Vandersnick made dinner for country’s Diamond Rio

Jerilyn VanDeWoestyne
Maribeth Vandersnick is shown in the kitchen of her Atkinson home.

Country music accompanies Maribeth Vandersnick almost everywhere she goes whether baking a pie in the beautiful kitchen of her Atkinson home or working in her garage. She has even been known to enjoy the music while cleaning stalls in the horse barn.

She and her husband, Herb, will celebrate their 48th wedding anniversary next month and while Maribeth has always enjoyed cooking she notes her cooking has changed through the  years.

Their family includes two daughters, Lisa of Texas, and Brenda and son-in-law Charlie Lotridge of Atkinson.

“My girls never grew up on ‘quick’ meals,” Maribeth said. “I didn’t work outside the home so I had the time to prepare meals and we always had meat,  mashed potatoes and gravy, vegetable and dessert, usually pie.”

Her daughters have told her one of their biggest memories is coming home from school to homemade cupcakes or cookies. “I always liked having things like that on hand for them,” she said.

Maribeth adds now when she bakes something she and her husband might have a piece and then Herb might take the rest to work. “It’s sometimes difficult to cook for just two people, but I still like to do it,” she said.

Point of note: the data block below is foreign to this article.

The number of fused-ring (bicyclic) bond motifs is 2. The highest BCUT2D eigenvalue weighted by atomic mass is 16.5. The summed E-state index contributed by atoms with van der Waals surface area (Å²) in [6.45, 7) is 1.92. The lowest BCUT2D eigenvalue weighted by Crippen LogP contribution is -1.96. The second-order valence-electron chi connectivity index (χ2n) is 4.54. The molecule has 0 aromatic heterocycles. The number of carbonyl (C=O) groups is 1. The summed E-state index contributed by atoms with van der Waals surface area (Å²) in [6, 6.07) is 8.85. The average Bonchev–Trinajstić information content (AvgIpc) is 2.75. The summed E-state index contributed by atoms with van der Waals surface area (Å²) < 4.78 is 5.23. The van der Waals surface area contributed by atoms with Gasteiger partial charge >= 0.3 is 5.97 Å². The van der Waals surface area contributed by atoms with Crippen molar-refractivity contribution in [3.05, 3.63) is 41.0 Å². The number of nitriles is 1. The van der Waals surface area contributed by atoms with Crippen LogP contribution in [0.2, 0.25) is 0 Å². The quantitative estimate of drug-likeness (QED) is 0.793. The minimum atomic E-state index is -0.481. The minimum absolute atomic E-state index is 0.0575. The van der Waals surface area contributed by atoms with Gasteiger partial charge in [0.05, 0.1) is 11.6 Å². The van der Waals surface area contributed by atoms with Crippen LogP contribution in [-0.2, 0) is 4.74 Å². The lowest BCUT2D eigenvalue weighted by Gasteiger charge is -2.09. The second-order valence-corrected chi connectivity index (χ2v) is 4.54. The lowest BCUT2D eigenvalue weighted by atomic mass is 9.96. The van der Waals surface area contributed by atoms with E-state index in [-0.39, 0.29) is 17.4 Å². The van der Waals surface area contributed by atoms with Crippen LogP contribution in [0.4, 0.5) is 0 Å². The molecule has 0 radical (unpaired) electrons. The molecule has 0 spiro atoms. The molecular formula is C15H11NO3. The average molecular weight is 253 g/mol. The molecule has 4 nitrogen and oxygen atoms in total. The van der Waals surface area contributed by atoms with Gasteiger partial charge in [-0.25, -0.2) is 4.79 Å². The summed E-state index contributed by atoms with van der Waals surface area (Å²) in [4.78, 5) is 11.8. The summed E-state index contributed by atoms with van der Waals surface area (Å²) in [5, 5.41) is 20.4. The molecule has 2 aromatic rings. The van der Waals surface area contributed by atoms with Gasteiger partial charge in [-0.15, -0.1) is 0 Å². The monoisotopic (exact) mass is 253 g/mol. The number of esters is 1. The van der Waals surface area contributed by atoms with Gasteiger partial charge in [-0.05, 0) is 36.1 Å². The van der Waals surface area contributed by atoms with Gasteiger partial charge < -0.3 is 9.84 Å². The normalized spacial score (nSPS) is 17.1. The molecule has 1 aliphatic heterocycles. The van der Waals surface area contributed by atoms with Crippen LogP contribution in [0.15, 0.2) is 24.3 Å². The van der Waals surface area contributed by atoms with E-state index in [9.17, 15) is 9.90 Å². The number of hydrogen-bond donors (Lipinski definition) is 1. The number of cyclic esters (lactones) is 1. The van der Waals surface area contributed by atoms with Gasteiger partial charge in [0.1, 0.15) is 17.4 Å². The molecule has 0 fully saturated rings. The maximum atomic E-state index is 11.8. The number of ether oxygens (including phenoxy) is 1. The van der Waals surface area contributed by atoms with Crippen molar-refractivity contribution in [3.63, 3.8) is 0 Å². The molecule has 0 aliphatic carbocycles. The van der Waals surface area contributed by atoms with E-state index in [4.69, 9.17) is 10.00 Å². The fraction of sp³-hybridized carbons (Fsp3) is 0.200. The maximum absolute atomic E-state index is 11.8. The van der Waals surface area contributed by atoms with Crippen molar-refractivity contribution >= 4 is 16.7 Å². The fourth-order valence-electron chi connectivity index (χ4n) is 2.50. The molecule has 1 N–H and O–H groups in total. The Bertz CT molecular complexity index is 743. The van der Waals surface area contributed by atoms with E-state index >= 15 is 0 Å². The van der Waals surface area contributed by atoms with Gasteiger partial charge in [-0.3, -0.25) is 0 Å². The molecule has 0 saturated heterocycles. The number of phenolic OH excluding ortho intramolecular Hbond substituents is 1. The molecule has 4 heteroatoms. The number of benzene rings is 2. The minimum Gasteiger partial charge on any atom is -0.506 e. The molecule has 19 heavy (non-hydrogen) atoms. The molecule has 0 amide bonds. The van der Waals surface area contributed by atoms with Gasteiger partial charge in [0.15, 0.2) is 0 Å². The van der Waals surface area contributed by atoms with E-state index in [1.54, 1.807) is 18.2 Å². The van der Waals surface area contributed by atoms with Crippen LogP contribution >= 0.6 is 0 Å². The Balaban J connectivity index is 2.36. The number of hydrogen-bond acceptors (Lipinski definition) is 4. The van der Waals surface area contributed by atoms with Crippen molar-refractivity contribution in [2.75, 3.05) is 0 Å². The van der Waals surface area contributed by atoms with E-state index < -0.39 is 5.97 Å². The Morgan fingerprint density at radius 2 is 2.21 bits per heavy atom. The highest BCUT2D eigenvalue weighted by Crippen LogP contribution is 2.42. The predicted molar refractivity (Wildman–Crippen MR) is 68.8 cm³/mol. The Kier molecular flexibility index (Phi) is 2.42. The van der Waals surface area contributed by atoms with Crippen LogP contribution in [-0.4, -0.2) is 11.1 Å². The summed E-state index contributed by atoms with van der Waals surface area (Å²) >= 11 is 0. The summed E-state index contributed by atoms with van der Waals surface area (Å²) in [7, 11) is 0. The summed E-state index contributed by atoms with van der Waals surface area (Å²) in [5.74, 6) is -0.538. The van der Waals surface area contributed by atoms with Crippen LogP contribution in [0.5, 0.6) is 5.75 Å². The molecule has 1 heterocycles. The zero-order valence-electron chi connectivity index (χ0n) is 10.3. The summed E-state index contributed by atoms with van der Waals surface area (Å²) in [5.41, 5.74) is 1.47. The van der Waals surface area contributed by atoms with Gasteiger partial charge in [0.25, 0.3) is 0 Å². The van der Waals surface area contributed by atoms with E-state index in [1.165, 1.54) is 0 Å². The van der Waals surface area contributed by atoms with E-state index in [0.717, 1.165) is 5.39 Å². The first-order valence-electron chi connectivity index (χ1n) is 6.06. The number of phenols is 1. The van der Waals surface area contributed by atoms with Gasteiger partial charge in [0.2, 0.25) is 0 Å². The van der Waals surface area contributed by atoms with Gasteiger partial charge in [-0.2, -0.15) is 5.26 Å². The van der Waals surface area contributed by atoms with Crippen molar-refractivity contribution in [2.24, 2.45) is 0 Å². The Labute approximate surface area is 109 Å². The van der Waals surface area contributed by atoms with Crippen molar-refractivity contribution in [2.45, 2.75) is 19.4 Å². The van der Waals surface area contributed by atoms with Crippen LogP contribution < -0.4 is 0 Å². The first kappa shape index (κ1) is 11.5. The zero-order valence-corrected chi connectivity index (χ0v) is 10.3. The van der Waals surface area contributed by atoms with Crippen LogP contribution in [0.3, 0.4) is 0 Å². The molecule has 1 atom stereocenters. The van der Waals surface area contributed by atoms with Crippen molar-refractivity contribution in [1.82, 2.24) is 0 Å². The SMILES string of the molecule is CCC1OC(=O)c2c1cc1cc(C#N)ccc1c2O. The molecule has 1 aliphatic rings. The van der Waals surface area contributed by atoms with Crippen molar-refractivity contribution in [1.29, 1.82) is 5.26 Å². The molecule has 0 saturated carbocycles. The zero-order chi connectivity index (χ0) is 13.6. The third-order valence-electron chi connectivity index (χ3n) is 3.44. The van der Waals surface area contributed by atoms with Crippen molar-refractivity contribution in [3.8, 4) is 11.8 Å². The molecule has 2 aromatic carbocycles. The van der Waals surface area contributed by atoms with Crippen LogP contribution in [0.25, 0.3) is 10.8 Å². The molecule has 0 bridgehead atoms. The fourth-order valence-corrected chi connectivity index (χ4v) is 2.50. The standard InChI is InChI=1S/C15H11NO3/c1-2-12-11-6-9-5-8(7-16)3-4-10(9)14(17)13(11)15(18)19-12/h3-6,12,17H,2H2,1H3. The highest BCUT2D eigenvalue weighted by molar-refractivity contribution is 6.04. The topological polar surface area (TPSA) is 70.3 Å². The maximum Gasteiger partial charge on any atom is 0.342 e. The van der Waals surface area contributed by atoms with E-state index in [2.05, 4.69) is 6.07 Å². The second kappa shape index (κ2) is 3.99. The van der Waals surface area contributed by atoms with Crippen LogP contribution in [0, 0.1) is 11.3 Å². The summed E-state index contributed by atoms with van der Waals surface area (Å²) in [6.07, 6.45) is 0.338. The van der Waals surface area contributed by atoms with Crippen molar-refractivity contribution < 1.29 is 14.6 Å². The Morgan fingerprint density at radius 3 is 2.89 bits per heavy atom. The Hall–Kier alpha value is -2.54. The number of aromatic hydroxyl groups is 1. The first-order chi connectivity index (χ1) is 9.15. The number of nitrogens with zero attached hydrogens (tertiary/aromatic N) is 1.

Maribeth said she and Herb are both country music fans, but their acquaintance with the country music group Diamond Rio is much more of a friendship than just being members of their fan club.

“We actually were, however, the first members of the Diamond Rio fan club and that started back in the early 90s when they were first starting out,” she recalls. “We have become good friends and even had them to dinner here about four years ago when the group was performing at the Bureau County Fair in Princeton. We invited them here for a homecooked meal and they came.”

The friendship began because Maribeth said she “just loved” a song they recorded called ‘Meet In the Middle.’ “The first time we saw them live was at the ball park in Davenport, and since that time we’ve often traveled quite a distance to attend their concerts,” she said, adding she often has taken things like homebaked sugar cookies to concerts with her. “And we’ve always been given backstage passes for their concerts.”

Noting all the members of the group are “just nice, ordinary people”, Maribeth said they are really good personal friends and the friendship began because she and Herb liked their music.

“It’s been fun,” she said.

Maribeth, who has designed shirts for her husband,  has even designed several shirts for Diamond Rio that they wore when performing at concerts. “Herb had on a shirt that I had designed one time when we saw them and they liked it so much I told them I would do the same for them,” Maribeth laughs. “They got me their sizes and color choices and I designed the shirts for them.”